Sandy Springs residents offered very different opinions on how the city should use the Abernathy Arts Center property that was recently donated by Fulton County.

Local residents on Oct. 5 told Sandy Springs City Council how they thought the property at 254 Johnson Ferry Road should be used. Opinions ranged from continuing to hold art classes at the site, to using it as the location for the Georgia Commission on the Holocaust’s museum, or both. 

The state Commission on the Holocaust has been searching for a home for the “Anne Frank in the World” exhibit, which has been closed since losing its space at the Parkside Shops shopping center. The hope is to expand the Anne Frank exhibit at a new location and add other exhibits for a museum.

Sandy Springs accepted Fulton County’s donation of the Abernathy Arts Center on Sept. 21. Now Sandy Springs officials are looking at future uses for the site, as well as whether to renovate or demolish existing buildings on the four-acre property. A public comment session is planned for the Oct. 19 city council meeting. 

Mayor Rusty Paul said the city can have a robust arts program and the museum.

“I don’t get to vote on these issues, but I will promise you that we will put together a plan that incorporates the visual arts into a larger scale and scope than what we have today,” he said.

The arts center site includes an annex building and three older buildings constructed between 1940 and 1945, Deputy City Manager Dave Wells said.

One of the older buildings on the arts center property.

Wells told City Council that the annex building constructed in 2001 does not need any major repairs or renovations. But the three older buildings would need an estimated $1.5 million in renovations to meet today’s standards, including a new roof and asbestos and lead remediation.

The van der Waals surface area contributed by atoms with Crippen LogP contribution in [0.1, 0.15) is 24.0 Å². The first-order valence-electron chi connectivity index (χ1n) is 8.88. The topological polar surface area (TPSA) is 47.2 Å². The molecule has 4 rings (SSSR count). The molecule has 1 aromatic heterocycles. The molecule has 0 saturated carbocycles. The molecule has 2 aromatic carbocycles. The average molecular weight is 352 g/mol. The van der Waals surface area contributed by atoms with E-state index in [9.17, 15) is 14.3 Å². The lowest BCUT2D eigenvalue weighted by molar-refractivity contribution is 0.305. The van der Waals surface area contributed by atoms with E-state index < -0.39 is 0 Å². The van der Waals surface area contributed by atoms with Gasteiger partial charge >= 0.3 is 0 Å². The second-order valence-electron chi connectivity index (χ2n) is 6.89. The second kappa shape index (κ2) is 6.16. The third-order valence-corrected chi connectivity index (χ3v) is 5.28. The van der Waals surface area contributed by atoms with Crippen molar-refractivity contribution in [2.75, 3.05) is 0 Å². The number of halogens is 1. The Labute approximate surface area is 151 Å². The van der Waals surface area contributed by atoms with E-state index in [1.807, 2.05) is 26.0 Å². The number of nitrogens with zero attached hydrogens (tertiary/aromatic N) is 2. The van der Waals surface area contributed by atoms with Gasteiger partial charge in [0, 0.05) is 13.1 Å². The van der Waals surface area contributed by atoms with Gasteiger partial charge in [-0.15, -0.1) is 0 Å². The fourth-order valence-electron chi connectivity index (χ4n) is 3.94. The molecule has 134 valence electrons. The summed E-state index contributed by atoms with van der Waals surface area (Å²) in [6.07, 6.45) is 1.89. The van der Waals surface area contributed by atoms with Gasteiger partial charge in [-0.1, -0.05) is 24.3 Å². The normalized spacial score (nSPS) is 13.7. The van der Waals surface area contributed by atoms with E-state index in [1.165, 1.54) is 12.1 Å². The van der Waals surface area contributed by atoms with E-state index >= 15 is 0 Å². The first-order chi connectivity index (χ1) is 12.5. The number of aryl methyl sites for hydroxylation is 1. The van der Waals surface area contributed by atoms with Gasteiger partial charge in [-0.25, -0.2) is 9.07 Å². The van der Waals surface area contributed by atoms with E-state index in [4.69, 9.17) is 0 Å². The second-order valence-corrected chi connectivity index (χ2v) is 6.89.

Or, the city could demolish those buildings at a cost of $300,000. 

Other repairs are necessary on the site, including detention pond and retaining wall repairs. 

“We have trees actually growing into the detention pond. Looks like there’s a retaining wall that’s failing on it too, which is causing the sidewalks on the back end of the property to be failing,” Wells said.

Parents want to keep art education

Kyle Kurtz, a mother of two, said the city needs to make arts a priority as Fulton County drops its programs.

“I would be on a committee to raise money to refurbish this and make it grander. Make it as beautiful as the Performing Arts Center,” she said.

Taking away the arts center would be wrong, Kurtz said. If space is needed for a museum, find another property, she said.

Valerie Jimenez said the arts center helps her daughter who is in middle school with her stuttering. It bridges the gap as the Fulton County School System offers only one semester of art in middle school.

“The art program cannot be put off or eliminated or sacrificed to a new museum worthy as that project is,” said Joyce Vroon, a former art educator.

Jane Kelly said the City Council may not understand how many arts classes have been held at the Abernathy Arts center pre-COVID.